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Stuffing with sausage is a family favorite! Fresh bread, sausage, hints of sage, chunks of apple and dried cranberries make this the best stuffing recipe! The best part? The ease at which it comes together. Learn the inside tips on how to make this fantastic Thanksgiving side dish, and what makes it a winter comfort meal year round! See why you should ditch the box and make easy homemade stuffing on your own. The versatility of the recipe will make it your favorite easy stuffing recipe!
How To Make Stuffing With Sausage
As a kid, I can remember stuffing being one of my favorite Thanksgiving side dishes. There is just something about all those flavors soaked into pieces of bread that sang to my taste buds. My kiddos feel the same way. But I also have a child that never wants to eat things like turkey, but who absolutely loves sausage. This recipe was actually developed to get more protein into his diet. And now it's turned into a family favorite comfort food dish! I love when things like that happen.
Growing up in the midwest, we had the apple and pork festival. So in my mind, pork and apples go hand and hand. Pork chops and applesauce, anyone? We also decided that a little fruit in my son's diet would be a good thing, so the chunks of apples were included. I added the dried cranberries for the extra pop of color, but if you are not a fan, they are easy enough to leave out.
One of the things that makes this dish stand out is how the bread is prepped. Most stuffings call for bread crumbs, but this one calls for bread cubes. By using ciabatta bread with a nice thick outside, I've eliminated having to toast any of the bread pieces which cuts down on precious time.
The bits of bread on the top will get nice and crispy while cooking, and the bread pieces on the bottom will soak in all the juices and will be moist. Combined together, it makes the quintessential herb stuffing taste you've grown up with.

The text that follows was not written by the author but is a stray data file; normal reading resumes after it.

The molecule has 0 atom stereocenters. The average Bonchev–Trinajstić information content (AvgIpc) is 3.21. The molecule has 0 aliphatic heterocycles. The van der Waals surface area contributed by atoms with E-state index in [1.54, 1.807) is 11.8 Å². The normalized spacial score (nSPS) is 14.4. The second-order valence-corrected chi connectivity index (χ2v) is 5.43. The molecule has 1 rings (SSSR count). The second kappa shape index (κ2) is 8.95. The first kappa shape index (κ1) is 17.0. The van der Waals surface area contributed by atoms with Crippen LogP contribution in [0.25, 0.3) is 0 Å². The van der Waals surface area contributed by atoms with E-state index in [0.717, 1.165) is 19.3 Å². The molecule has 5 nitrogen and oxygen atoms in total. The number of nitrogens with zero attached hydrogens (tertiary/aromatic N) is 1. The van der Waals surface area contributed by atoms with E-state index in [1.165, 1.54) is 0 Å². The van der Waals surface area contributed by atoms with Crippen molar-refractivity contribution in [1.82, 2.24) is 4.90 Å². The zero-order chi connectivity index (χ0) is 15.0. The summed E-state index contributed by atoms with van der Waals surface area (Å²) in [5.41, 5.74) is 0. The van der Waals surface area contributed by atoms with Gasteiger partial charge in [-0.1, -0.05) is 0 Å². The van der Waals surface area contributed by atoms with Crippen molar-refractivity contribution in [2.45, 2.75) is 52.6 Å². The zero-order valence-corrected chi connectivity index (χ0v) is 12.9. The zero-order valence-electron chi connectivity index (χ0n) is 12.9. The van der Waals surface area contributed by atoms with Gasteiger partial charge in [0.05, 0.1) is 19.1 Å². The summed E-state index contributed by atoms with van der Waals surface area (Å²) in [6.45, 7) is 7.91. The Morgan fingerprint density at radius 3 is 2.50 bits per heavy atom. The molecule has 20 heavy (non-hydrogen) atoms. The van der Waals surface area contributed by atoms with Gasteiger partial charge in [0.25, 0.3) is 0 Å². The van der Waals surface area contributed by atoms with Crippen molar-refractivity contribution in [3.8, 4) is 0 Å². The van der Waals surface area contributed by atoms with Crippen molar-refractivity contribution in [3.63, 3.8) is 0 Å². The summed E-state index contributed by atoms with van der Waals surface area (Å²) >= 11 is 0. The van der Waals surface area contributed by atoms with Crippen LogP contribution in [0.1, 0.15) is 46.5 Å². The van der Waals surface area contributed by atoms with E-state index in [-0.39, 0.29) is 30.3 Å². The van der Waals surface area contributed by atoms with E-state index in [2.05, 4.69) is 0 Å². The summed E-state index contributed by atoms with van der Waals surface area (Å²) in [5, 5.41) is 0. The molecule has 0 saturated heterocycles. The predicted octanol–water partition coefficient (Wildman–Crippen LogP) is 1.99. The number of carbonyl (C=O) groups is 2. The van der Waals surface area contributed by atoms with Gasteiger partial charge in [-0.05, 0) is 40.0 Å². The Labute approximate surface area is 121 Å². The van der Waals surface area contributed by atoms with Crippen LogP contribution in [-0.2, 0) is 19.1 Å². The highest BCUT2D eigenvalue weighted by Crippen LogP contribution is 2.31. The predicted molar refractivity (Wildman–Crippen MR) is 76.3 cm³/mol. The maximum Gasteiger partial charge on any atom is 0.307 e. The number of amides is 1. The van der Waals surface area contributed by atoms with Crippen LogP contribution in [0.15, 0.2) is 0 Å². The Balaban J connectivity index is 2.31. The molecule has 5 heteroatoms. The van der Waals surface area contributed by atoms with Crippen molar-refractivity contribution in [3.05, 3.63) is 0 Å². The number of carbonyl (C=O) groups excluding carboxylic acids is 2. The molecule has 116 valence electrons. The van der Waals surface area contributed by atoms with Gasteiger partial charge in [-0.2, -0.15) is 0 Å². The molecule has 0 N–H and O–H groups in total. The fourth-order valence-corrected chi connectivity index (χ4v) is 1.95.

I used about 5 oversized ciabatta rolls sliced to about ¾ inch pieces. Now, if you are a die hard cornbread stuffing kinda person, by all means, use what is your favorite! You can even do a mix of both!
The rolls will have more crust than a loaf, which is why I picked those. It's all about the surface area of crust, to give that nice bit of crunch vs mushy bread.
I sliced up the rolls and placed them in a large bowl. And by a large bowl, I mean large. 7 cups of bread is a lot, and you'll be adding the sausage mixture as well as the liquid, and you'll want to mix well, so be mindful of the room in the bowl you're using.
I actually sliced the bread while the sausage was cooking over medium heat in a non-stick frying pan on the stove top. I also hate doing a lot of dishes, so I tried to keep them to the minimum. You'll use the large bowl, the skillet and your casserole dish.
Cook the sausage first, allowing it to brown. Once the outside bits are browning, and the meat inside is still a bit pink, add in your onions, apples, cranberries, and celery to sweat them down. You'll also add in the poultry seasoning, and at that point, your kitchen will smell of all the classic Thanksgiving herbs.
Once the sausage mixture has cooked down, you'll add it to your big bowl of bread cubes. Mix well. You'll finish by pouring the egg, milk and apple juice over. I like to do ½, mix well, and then add the other half. And I always give up on the spoon and end up using my hands, because sometimes that is the best way to make sure everything is mixed well.